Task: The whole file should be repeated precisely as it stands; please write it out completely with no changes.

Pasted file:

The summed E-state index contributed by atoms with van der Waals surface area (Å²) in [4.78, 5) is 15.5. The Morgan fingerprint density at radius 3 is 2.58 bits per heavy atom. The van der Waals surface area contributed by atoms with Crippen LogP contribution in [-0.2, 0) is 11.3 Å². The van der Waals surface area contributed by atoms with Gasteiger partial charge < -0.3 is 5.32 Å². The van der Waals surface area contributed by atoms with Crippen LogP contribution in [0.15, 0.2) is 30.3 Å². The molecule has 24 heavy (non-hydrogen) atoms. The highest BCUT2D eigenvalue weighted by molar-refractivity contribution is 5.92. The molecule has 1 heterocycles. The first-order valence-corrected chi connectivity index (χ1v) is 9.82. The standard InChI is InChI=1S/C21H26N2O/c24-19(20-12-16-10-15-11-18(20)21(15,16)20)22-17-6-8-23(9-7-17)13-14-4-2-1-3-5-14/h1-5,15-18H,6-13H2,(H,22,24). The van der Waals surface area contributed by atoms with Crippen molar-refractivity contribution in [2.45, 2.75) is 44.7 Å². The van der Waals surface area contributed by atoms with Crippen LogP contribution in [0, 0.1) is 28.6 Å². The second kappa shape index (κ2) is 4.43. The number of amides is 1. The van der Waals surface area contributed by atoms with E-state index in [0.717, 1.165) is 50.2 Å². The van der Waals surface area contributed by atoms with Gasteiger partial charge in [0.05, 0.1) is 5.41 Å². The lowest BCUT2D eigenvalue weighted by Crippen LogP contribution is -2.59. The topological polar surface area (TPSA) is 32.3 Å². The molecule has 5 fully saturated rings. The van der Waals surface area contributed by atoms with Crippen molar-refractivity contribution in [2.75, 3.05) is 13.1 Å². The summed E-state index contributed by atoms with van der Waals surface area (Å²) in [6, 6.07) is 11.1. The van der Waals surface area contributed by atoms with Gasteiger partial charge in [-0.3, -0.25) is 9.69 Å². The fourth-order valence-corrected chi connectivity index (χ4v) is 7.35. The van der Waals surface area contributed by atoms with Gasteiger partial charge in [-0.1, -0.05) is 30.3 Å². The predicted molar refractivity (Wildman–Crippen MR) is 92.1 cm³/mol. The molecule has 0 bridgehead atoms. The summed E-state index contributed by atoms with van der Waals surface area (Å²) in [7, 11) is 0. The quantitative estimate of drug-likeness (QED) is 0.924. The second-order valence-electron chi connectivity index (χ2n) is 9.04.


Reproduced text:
The summed E-state index contributed by atoms with van der Waals surface area (Å²) in [4.78, 5) is 15.5. The Morgan fingerprint density at radius 3 is 2.58 bits per heavy atom. The van der Waals surface area contributed by atoms with Crippen LogP contribution in [-0.2, 0) is 11.3 Å². The van der Waals surface area contributed by atoms with Gasteiger partial charge < -0.3 is 5.32 Å². The van der Waals surface area contributed by atoms with Crippen LogP contribution in [0.15, 0.2) is 30.3 Å². The molecule has 24 heavy (non-hydrogen) atoms. The highest BCUT2D eigenvalue weighted by molar-refractivity contribution is 5.92. The molecule has 1 heterocycles. The first-order valence-corrected chi connectivity index (χ1v) is 9.82. The standard InChI is InChI=1S/C21H26N2O/c24-19(20-12-16-10-15-11-18(20)21(15,16)20)22-17-6-8-23(9-7-17)13-14-4-2-1-3-5-14/h1-5,15-18H,6-13H2,(H,22,24). The van der Waals surface area contributed by atoms with Crippen molar-refractivity contribution in [2.45, 2.75) is 44.7 Å². The van der Waals surface area contributed by atoms with Crippen LogP contribution in [0, 0.1) is 28.6 Å². The second kappa shape index (κ2) is 4.43. The number of amides is 1. The van der Waals surface area contributed by atoms with E-state index in [0.717, 1.165) is 50.2 Å². The van der Waals surface area contributed by atoms with Gasteiger partial charge in [0.05, 0.1) is 5.41 Å². The lowest BCUT2D eigenvalue weighted by Crippen LogP contribution is -2.59. The topological polar surface area (TPSA) is 32.3 Å². The molecule has 5 fully saturated rings. The van der Waals surface area contributed by atoms with Crippen molar-refractivity contribution in [2.75, 3.05) is 13.1 Å². The summed E-state index contributed by atoms with van der Waals surface area (Å²) in [6, 6.07) is 11.1. The van der Waals surface area contributed by atoms with Gasteiger partial charge in [-0.3, -0.25) is 9.69 Å². The fourth-order valence-corrected chi connectivity index (χ4v) is 7.35. The van der Waals surface area contributed by atoms with Gasteiger partial charge in [-0.1, -0.05) is 30.3 Å². The predicted molar refractivity (Wildman–Crippen MR) is 92.1 cm³/mol. The molecule has 0 bridgehead atoms. The summed E-state index contributed by atoms with van der Waals surface area (Å²) in [7, 11) is 0. The quantitative estimate of drug-likeness (QED) is 0.924. The second-order valence-electron chi connectivity index (χ2n) is 9.04.